Plant Naming Basics
Have you ever wondered where scientific plant names come from? With Latin and ancient Greek origins, many names sound strange and sometimes even arbitrary. But these names are rooted (pun intended!) in the history and characteristics of any given plant. According to The New Sunset Western Gardening Book, plant names can come from the name of the person who discovered or first described the plant, the region the plant is from, and any physical characteristics including texture, shape, and color.
As a quick refresher, scientific plant names include genus and species, respectively. For example, Salvia mellifera refers to a California native found along the coast from San Diego to San Francisco. Salvia is the genus (commonly referred to as Sage), mellifera is the species.
Now let’s talk through the background of a few plant names. The New Sunset Western Gardening Book offers the example of Iris douglasiana, a purple flowering CA Native named after horticulturist David Douglas who first described the wildflower in 1831. Some plants are named for their noteworthy characteristics: prostrata or compacta describe shape (E.g. Euphorbia prostrata), fragrans refers to scent (E.g. Lepechinia fragrans), and deliciosa refers to taste (E.g. Monstera deliciosa). Many plants are named for the distinctive color of their leaves, fruits, or flower petals. For example, Symphoricarpos albus is named for its white berries, as albus means white in Latin. Finally, some plants are named for the place they are from. The suffixes -ensis, -us, or -is are added to the names of places. For example, Euonymus japonicus is a flowering plant native to Japan.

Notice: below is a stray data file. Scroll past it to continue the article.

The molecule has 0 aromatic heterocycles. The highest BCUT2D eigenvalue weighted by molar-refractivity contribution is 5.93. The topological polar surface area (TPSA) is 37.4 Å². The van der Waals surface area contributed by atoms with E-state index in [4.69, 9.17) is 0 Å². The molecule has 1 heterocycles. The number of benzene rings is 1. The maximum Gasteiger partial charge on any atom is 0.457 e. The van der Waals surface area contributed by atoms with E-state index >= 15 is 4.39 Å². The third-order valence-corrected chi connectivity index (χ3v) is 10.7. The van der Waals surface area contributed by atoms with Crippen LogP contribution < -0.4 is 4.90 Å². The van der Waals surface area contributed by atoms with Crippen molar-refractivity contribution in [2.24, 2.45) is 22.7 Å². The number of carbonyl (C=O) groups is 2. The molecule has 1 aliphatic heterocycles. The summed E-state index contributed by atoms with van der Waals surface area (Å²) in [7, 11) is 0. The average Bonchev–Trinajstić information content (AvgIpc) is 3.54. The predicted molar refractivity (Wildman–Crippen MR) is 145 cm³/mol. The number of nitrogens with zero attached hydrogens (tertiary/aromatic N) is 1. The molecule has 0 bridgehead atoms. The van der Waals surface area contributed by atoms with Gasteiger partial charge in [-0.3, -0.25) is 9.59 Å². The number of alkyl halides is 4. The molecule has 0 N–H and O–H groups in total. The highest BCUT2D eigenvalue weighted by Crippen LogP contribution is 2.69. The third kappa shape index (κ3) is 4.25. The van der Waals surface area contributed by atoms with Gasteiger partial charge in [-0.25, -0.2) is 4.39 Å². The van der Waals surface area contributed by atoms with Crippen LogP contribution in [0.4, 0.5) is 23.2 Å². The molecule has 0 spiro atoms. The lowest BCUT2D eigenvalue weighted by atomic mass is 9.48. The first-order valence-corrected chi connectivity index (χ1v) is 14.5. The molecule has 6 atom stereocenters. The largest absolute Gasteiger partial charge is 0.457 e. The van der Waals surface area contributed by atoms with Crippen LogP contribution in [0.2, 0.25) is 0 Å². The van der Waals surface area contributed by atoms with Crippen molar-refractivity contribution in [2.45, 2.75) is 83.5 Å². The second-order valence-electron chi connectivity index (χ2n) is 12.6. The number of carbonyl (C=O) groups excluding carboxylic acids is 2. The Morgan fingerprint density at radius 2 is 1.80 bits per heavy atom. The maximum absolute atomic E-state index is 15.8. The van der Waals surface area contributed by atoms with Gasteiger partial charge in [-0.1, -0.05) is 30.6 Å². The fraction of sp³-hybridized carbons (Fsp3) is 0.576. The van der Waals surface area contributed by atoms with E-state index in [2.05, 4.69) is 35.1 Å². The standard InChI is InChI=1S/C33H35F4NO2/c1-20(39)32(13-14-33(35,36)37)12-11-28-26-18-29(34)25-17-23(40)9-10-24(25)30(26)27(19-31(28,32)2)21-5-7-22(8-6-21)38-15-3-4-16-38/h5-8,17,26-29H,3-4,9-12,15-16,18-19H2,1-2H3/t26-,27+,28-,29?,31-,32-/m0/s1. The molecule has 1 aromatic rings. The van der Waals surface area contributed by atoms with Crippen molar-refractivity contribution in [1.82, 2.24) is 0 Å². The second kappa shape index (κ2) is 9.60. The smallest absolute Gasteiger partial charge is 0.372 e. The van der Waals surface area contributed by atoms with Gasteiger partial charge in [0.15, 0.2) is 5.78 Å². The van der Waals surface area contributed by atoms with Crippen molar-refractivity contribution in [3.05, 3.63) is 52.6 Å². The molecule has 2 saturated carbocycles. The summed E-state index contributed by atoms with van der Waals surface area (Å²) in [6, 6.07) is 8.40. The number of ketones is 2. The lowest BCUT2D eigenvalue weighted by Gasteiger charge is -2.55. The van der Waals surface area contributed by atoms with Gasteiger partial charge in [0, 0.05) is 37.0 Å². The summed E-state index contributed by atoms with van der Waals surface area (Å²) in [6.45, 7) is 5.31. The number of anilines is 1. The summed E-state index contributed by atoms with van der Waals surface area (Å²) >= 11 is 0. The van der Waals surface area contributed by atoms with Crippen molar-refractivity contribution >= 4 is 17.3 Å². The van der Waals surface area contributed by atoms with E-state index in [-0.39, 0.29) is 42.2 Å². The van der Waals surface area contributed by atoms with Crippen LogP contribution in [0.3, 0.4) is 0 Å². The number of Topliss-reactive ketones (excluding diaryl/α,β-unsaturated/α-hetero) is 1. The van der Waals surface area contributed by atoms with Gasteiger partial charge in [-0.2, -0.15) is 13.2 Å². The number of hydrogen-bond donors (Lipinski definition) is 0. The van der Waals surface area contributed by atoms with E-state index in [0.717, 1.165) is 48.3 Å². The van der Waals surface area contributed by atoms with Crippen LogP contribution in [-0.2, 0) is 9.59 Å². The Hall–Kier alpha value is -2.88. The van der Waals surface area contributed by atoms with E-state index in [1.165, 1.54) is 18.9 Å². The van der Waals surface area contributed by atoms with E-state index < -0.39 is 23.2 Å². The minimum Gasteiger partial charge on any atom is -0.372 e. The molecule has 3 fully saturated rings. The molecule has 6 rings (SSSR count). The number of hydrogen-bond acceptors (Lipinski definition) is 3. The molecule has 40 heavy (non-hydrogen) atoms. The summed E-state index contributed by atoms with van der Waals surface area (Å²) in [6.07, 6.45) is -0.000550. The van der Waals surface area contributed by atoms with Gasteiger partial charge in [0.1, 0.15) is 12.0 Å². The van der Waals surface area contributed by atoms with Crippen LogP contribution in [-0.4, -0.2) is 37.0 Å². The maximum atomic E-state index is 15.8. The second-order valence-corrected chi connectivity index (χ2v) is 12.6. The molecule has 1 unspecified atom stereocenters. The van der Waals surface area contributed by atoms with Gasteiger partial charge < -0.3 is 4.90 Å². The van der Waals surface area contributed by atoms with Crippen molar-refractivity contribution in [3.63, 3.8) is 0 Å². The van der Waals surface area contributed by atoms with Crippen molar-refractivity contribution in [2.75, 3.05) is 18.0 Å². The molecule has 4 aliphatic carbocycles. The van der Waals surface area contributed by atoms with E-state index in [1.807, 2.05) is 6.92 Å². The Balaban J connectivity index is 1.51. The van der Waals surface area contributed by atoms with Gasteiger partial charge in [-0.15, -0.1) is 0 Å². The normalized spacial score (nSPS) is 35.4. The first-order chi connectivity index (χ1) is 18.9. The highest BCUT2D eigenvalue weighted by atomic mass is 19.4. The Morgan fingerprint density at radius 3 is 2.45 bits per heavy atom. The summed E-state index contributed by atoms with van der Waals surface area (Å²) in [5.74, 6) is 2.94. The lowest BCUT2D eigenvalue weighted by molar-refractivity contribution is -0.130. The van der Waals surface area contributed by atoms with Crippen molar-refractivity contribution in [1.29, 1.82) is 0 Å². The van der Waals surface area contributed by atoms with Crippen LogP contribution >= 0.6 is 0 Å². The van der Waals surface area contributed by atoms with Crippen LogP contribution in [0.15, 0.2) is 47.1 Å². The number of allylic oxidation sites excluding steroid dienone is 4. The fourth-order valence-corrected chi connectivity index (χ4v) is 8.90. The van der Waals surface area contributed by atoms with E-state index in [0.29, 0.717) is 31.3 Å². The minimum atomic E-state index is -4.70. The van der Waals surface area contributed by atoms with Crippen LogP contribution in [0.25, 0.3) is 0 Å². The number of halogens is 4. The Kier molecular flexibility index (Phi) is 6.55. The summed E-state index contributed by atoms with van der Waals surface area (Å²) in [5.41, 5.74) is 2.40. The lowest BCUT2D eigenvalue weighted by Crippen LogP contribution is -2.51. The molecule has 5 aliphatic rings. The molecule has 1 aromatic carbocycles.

Some of these names can be intimidating and difficult to pronounce! A comprehensive pronunciation guide for many common plant names can be found on fineGardening.com.
Sometimes it is easier to remember and refer to plants by their common names. So why are scientific names important? In addition to providing useful information about the plant itself, scientific names eliminate the ambiguity of many common names. Often, the same common name is used (quite confusingly) for two plants of completely different genuses. Thus, the specificity of scientific names makes them incredibly useful tools when plant shopping for our gardens and navigating the natural world.